Sunday, 29 September 2013

Dress Down Sunday: Nights at the Circus by Angela Carter

Published 1984     Part 1 Chapter 1

DRESS DOWN SUNDAY 

- LOOKING AT WHAT GOES ON UNDER THE CLOTHES 






[A young reporter is visiting Fevvers’ dressing room]

…A writhing snakes’ nest of silk stockings, green, yellow, pink, scarlet, black… introduced a powerful note of stale feet, final ingredient in the highly personal aroma, ‘essence of Fevvers’, that clogged the room. When she got round to it, she might well bottle the smell, and sell it. She never missed a chance…

Perhaps the stockings had descended in order to make common cause with the other elaborately intimate garments, wormy with ribbons, carious with lace, redolent of use, that she hurled round the room apparently at random during the course of the many dressings and undressings which her profession required. A large pair of frilly drawers, evidently fallen where they had light-heartedly been tossed, draped some object, clock or marble bust or funerary urn, anything was possible since it was obscured completely. 


A redoubtable corset of the kind called an Iron Maiden poked out of the empty coalscuttle like the pink husk of a giant prawn emerging from its den, trailing long laces like several sets of legs. The room, in all, was a mistresspiece of exquisitely feminine squalor, sufficient, in its homely way, to intimidate a young man who had led a less sheltered life than this one.



observations: The glorious Fevvers, the Cockney Venus, is (unsurprisingly) a circus artiste, in the 1890s. And she has wings… So this is a book with a touch of magic realism. She is an over the top character, and lives out wild adventures – she tells her story to the young American reporter, Walser: how she grew wings and ended up as an aerialist. (No doubt she’d be in Cirque du Soleil these days). After interviewing her, Walser tells his boss:

it’s the ambition… of every red-blooded American kid to run away with the circus 
-- so he does, joining Colonel Kearney’s circus as it travels on a Grand Imperial Tour to St Petersburg and then on to Siberia.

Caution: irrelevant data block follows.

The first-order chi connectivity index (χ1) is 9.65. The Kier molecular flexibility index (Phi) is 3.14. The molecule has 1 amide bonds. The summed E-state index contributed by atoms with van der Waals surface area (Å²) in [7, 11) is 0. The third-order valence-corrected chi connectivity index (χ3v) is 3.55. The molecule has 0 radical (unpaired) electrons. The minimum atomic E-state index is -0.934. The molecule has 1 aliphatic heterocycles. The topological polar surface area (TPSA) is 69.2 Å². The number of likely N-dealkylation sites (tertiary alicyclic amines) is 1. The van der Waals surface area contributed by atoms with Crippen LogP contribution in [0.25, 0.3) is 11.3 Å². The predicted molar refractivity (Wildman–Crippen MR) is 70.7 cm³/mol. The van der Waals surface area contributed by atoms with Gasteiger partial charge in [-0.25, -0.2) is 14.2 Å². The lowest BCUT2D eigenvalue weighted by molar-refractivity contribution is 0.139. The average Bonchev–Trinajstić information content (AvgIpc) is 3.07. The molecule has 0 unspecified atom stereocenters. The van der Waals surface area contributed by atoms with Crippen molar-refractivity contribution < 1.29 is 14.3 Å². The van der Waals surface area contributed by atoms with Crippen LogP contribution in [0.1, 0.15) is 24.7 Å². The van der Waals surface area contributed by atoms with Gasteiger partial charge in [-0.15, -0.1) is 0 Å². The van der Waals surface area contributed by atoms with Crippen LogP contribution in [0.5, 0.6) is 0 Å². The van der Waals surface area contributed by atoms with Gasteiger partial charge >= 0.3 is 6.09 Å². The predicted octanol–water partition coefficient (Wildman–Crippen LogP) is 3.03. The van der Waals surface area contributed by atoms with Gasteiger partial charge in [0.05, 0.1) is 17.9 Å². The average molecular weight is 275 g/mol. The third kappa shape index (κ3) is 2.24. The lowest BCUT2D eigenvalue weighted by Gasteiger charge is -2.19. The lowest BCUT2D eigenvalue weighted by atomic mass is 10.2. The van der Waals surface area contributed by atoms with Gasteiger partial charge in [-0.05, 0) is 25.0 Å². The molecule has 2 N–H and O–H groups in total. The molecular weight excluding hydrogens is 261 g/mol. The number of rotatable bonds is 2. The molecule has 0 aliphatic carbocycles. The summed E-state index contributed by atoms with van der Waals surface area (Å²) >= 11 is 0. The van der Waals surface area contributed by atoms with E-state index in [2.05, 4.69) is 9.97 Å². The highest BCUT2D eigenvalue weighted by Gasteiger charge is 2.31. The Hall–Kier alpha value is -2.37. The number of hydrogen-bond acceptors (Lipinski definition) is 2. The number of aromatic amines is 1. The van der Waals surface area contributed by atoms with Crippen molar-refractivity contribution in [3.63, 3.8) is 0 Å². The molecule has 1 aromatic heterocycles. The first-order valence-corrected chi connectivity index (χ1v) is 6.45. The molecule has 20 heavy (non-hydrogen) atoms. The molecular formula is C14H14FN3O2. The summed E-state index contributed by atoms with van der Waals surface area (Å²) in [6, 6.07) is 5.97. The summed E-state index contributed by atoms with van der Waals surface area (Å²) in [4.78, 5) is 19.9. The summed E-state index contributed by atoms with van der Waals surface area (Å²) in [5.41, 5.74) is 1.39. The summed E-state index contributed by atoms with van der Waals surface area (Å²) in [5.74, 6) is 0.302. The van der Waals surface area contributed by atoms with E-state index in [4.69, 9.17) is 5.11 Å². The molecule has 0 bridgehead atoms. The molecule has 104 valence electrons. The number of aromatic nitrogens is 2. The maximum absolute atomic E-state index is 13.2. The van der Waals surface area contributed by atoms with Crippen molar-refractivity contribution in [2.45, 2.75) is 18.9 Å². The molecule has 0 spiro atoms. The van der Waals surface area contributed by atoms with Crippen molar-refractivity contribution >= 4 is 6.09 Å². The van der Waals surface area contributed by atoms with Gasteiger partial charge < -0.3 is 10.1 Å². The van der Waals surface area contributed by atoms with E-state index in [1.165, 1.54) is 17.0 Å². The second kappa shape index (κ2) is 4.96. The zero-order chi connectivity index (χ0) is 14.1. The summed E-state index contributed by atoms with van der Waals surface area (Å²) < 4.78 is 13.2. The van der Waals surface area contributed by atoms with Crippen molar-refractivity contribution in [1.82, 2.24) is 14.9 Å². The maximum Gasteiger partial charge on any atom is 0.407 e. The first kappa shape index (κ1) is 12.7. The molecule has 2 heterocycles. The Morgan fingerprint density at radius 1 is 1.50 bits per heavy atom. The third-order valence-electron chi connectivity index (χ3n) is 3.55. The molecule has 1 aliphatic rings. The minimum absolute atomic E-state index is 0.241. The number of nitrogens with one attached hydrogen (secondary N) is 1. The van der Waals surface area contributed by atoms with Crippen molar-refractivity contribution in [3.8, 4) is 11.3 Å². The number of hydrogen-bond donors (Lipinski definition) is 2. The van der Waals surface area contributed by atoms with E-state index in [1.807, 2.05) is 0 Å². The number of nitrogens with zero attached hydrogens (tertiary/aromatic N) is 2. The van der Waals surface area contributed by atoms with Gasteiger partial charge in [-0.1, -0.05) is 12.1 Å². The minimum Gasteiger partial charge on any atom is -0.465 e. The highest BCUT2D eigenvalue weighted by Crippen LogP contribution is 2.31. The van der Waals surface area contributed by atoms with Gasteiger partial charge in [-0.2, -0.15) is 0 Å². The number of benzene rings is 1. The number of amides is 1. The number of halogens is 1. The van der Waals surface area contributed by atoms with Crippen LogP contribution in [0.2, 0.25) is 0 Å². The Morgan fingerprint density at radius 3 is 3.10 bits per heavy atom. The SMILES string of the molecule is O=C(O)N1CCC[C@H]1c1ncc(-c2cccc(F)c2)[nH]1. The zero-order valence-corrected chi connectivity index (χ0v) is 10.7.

Angela Carter is a wonderful writer. Reading her collected articles and journalism, you can’t doubt how radical and feminist she was, but she was also endlessly entertaining and very funny, an excellent counter-example for those who still (astonishingly) persist with sexist stereotypes about feminist writing.

Iron Maiden seems to be a nickname for a metal-based corset, I haven’t found any references to an actual brand name, though that doesn’t mean it didn’t exist. The description of the corset as a giant prawn is one that sticks in the mind… and will be applied to all pink underwear in future.

Links on the blog: This book gave us an International Women’s Day entry, and another Carter book a Mother’s Day entry. There was a night at the circus here, circus skills here, and a clown’s funeral here.


The two feathered ladies are by  Perry Photography: you can see more of her pictures at Flickr, or at her website weddingsinitalytuscany. The corset picture is an advert from 1890.



6 comments:

  1. Interesting author, but not sure her books will make my list of non-mystery fiction to try. Very good overview and lovely images to illustrate it.

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    1. Yes, it's a very different style of book, and not everyone's taste. A lot of people study her in school literature classes in the UK these days, which at least must make a change.

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  2. Moira - What a great overview. I have to say though, that I would never wear that kind of corset. I have no idea how women put up with them.. And what an interesting topic - a 'Cirque du Soleil' of the past. It does sound like a good read.

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    1. Her books were very distinctive, a very specific style of magic realism: not necessarily a favourite genre of mine, but I loved her version of it, and her women characters are just wonderful.

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    1. I think you're let off these ones, Col, fair enough.

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